The Florida Education Association won big Monday in its lawsuit challenging the state’s order to reopen school buildings before the end of August. The ruling came as kids around the Tampa Bay region and elsewhere returned to classes — many in person, but also in large numbers online. As you might expect, some problems cropped up, such as the morning message that Hillsborough County families received apologizing for “technical issues” with the district’s new Canvas system. But for the most part, the first day of school went smoothly. “It looks like a normal school opening, except kids are wearing masks,” Pasco superintendent Kurt Browning said mid-morning. Students appeared to be following all the health and safety rules set forth, by all accounts, with many saying they were excited to be back doing something normal. You could tell, as one principal put it, by their “smiling eyes.” Read on for the latest.
Welcome back! Students and teachers in the Tampa area looked for a little normalcy in their lives, even through the protective gear. • We also had a live streaming story from the field as events took place. You can catch up here. • Among others returning were Indian River and St. Lucie schools, TC Palm reports, and Flagler County schools, the Daytona Beach News-Journal reports. • Polk County schools had fewer students than expected arriving on campus for the first day, the Ledger reports. • More from Brevard County’s reopening, from Florida Today. • The University of South Florida began its first semester, too, in subdued fashion.
But will the the schools stay open? A Leon County circuit court judge’s order would allow districts to hold online-only classes until local health conditions warrant otherwise. One snag: The state’s appeal of the ruling. • Watch for the Hillsborough County School Board to talk about the issue during its workshop at 9:30 a.m. today. The Pinellas School Board meets at 10 a.m., and the subject could arise there also. • Some district officials quickly said they had no plans to shift course. They included Leon (Tallahassee Democrat) and Lake (WMFE).
Now that children have started school, parents can get back to work. Right? It turns out many businesses are not quickly summoning employees to their offices.
The concern remains the possibility of reigniting COVID-19 spread. In a late night e-mail, the Pinellas County school district reported six cases at district facilities — Northeast High, Carwise Middle, Pinellas Park and Shore Acres elementary schools, and Walter Pownall Service Center. No additional information was available. • Pasco County schools reported no cases from the first day. • Two more Manatee County schools reported cases and exposures, the Bradenton Herald reports. • The Duval County health department listed 24 cases of school-related COVID-19, the Florida Times-Union reports. • Three more Martin County schools sent students and staff into remote learning because of virus exposures, WPTV reports.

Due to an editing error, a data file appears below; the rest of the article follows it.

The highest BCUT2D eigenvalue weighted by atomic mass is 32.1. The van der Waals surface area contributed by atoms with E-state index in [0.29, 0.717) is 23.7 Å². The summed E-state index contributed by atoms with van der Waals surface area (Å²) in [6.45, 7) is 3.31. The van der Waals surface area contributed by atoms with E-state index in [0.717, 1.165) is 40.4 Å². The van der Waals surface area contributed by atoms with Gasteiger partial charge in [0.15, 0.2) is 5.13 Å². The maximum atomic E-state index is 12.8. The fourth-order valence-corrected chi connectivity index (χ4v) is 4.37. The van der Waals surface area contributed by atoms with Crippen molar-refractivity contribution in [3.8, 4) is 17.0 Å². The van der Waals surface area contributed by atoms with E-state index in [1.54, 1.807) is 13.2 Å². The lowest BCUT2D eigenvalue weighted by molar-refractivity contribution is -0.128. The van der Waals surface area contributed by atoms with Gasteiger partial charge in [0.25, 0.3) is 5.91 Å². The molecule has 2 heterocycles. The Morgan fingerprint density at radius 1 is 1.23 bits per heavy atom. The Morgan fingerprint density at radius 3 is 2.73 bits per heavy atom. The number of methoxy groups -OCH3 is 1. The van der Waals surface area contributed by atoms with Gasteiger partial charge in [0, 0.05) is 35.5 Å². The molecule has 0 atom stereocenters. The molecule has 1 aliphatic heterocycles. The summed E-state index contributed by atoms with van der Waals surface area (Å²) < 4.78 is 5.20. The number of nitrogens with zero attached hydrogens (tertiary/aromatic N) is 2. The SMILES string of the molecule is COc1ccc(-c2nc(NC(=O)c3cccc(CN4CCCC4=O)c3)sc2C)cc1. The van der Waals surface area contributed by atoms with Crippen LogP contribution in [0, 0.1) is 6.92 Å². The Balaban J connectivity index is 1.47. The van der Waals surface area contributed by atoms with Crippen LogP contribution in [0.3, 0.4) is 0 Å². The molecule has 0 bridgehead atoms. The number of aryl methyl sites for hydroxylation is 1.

Teachers in St. Johns County want to be able to require students to wear masks in their classrooms. So far, the superintendent has not agreed to a strict mandate, when social distancing is possible. So the union has turned to the school board, the St. Augustine Record reports.
Some universities are taking extra steps to hold the virus at bay. The University of Tampa suspended several students after throwing a “large gathering” at a residence hall. • FAMU issued a nighttime curfew for its on-campus students, to cut down on such gatherings, the Tallahassee Democrat reports.
You might remember Zoom-bombing concerns from the spring. On Monday, it was Zoom failures that plagued classes in Brevard County and across the state, Florida Today reports.
Some districts haven’t returned to classes yet. But the teachers are coming back in places like Lee County to prepare, the Fort Myers News-Press reports.
Everyone’s still waiting for the budget bombshell to drop. Educators in Florida and elsewhere worry that revenue declines from the virus-damaged economy will lead to cuts of school arts programs, USA Today reports. • A federal judge blocked the U.S. Department of Education’s rule that spelled out how public schools would have to share their CARES Act funds with private schools, the Orlando Sentinel reports.
Wanted: Substitute teachers. With schools urging anyone exhibiting symptoms to stay home, the Brevard County district is looking to hire more substitutes than ever before, WFTV reports.
Did you ever wonder how textbooks get chosen for Florida’s public schools? Here’s a brief explainer, as districts get ready to go through the process again with new standards in place.
The finalists for national secondary principal of the year have been announced. One of them leads Broward County’s Marjory Stoneman Douglas High, the Sun-Sentinel reports.
The principal and assistant principal of a Volusia County school are suspended. A district investigation determined they failed to adequately look into a video showing two students tripping a third, the Daytona Beach News-Journal reports.
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Before you go ... Getting into a school these days takes an extra effort, with most barring visitors as a way to keep COVID-19 at bay. So what did it look like inside? The Pasco County school district’s videographer has offered an inside look from Monday morning. Was this what your school looked like?